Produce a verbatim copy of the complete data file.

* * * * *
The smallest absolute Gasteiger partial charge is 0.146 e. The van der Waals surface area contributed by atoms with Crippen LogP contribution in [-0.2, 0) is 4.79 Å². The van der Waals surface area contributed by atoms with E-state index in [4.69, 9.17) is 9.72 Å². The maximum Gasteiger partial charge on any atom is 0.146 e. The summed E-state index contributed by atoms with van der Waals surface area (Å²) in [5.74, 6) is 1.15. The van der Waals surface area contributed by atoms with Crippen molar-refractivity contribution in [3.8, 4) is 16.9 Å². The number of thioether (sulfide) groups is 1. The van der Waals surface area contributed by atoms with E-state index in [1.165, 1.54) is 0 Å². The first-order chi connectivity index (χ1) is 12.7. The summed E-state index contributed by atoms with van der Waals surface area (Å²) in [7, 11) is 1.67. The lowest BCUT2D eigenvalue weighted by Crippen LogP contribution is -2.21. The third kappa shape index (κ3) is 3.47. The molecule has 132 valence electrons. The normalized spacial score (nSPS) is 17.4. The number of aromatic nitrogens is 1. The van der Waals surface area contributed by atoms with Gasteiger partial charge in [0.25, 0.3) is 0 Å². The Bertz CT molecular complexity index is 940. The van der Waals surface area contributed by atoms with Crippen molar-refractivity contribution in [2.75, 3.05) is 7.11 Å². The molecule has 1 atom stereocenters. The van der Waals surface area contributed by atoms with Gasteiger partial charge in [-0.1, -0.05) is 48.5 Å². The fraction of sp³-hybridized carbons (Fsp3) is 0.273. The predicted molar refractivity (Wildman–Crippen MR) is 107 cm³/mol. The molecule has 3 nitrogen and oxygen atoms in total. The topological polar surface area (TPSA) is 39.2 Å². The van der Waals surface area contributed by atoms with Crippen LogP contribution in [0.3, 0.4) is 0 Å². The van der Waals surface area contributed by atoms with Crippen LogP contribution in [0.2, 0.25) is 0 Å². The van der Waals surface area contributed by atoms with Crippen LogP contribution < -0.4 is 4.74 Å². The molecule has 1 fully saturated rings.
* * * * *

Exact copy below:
The smallest absolute Gasteiger partial charge is 0.146 e. The van der Waals surface area contributed by atoms with Crippen LogP contribution in [-0.2, 0) is 4.79 Å². The van der Waals surface area contributed by atoms with E-state index in [4.69, 9.17) is 9.72 Å². The maximum Gasteiger partial charge on any atom is 0.146 e. The summed E-state index contributed by atoms with van der Waals surface area (Å²) in [5.74, 6) is 1.15. The van der Waals surface area contributed by atoms with Crippen molar-refractivity contribution in [3.8, 4) is 16.9 Å². The number of thioether (sulfide) groups is 1. The van der Waals surface area contributed by atoms with E-state index in [1.165, 1.54) is 0 Å². The first-order chi connectivity index (χ1) is 12.7. The summed E-state index contributed by atoms with van der Waals surface area (Å²) in [7, 11) is 1.67. The lowest BCUT2D eigenvalue weighted by Crippen LogP contribution is -2.21. The third kappa shape index (κ3) is 3.47. The molecule has 132 valence electrons. The normalized spacial score (nSPS) is 17.4. The number of aromatic nitrogens is 1. The van der Waals surface area contributed by atoms with Gasteiger partial charge in [0.25, 0.3) is 0 Å². The Bertz CT molecular complexity index is 940. The van der Waals surface area contributed by atoms with Crippen molar-refractivity contribution in [2.75, 3.05) is 7.11 Å². The molecule has 1 atom stereocenters. The van der Waals surface area contributed by atoms with Gasteiger partial charge in [-0.1, -0.05) is 48.5 Å². The fraction of sp³-hybridized carbons (Fsp3) is 0.273. The predicted molar refractivity (Wildman–Crippen MR) is 107 cm³/mol. The molecule has 3 nitrogen and oxygen atoms in total. The topological polar surface area (TPSA) is 39.2 Å². The van der Waals surface area contributed by atoms with Crippen LogP contribution in [0.3, 0.4) is 0 Å². The van der Waals surface area contributed by atoms with Crippen LogP contribution in [0.2, 0.25) is 0 Å². The van der Waals surface area contributed by atoms with Crippen LogP contribution < -0.4 is 4.74 Å². The molecule has 1 fully saturated rings.